, , , , , , , , , , , , , , , , , , ,

“The easiest thing in the world for a politician to do is tell you exactly what you want to hear.”Senator Barack Obama during the 2008 presidential campaign when the other candidates were calling for a gasoline tax holiday in the face of soaring oil prices.

It’s time for President Obama to take some advice from Senator Obama and not from his political advisers in the White House, like David Axelrod and Rahm Emanuel, who are telling him that the public mood is anti-spending and anti-deficit, and that it will be politically advantageous in the upcoming mid-term elections for him and the Democrats to play to the fear of a deficit boogeyman being ginned up by the right-wing noise machine and the president’s political opponents. Opponents who, let’s face it, don’t want to see unemployment go down or the economy improve between now and November. If the Republicans can get the president to focus on the deficit and cutting spending while unemployment hovers around 10%, they’ll be happy as pigs in slop, so to speak.

President Obama doesn’t help to counteract  the fearmongering when he does things like proposing spending freezes and initiating a debt commission stacked with deficit hawks and Social Security privatizers. In my opinion, this is a golden opportunity for a teaching moment.

If I were advising the president I would suggest a series of television appearances like Ross Perot did during his short-lived presidential campaign in 1992, (before he went all black helicopters, that is) complete with charts and graphs to illustrate his points. The American people, for the most part, aren’t stupid. We get a lot more than politicians and their political advisers give us credit for.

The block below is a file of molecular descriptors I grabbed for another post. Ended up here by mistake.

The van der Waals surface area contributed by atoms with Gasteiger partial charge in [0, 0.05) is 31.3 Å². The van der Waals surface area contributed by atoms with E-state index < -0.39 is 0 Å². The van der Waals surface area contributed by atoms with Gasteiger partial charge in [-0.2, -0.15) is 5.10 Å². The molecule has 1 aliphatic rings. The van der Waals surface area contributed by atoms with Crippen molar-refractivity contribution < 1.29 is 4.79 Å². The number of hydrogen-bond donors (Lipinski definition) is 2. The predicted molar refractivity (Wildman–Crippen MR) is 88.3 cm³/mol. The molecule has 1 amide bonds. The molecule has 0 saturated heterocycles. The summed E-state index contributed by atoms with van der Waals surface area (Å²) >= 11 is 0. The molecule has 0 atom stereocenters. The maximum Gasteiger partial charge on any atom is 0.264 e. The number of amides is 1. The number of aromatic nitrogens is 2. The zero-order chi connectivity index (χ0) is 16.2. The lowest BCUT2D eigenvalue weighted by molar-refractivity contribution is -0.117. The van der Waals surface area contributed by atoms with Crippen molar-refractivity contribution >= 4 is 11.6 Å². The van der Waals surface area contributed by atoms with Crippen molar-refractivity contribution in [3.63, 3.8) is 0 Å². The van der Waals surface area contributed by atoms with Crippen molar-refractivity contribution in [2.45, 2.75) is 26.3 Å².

The president could start with a history lesson from 1937. About how FDR gave in to the deficit hawks of his day and started cutting spending before the country was out of the Great Depression which led to a “recession within the Depression” and delayed the recovery.

He could explain the stimulative effects of unemployment benefits. How that every dollar which goes out comes back as $1.64. How that almost half of the unemployed have been out of work for 6 months, something that hasn’t happened since the Labor Dept. started keeping that statistic in 1948. How the unemployed aren’t lazy bums looking for a handout—another popular meme of the noise machine—but that there are 6 applicants for every job opening, and that those over 50 who are disproportionately affected are Americans who have worked for the better part of their lives and have been caught up in an economic situation beyond their control. In their time of need they need our compassion, not our condemnation.

He could use the Gulf oil spill as a springboard to re-invigorate American manufacturing jobs in the field of clean energy, which leads to more people paying taxes and reduced deficits. We could be a country that makes things again, and in the process breathe new life into the rapidly disappearing American middle-class. As Rep. Tim Ryan (D-OH) said recently:

“We know what happens when the economy depends only on financial services and the creation of wealth through bookkeeping. Manufacturing jobs are good paying jobs that support families and communities, create spin-off jobs, and leads to innovation…We’ve spent the last 30 years pandering to those who have taken manufacturing off shore and in turn we lost the heart and soul of our country. We need to see ‘Made in the USA’ again.”

With signs of a slowing economy and the prospects of a double-dip recession looming, this is not the time for a politician with his finger in the wind gauging public opinion or re-acting to the misinformation and disinformation being put out by his opponents. This calls for someone to lead, educate to populace, and shape public opinion, not react to it.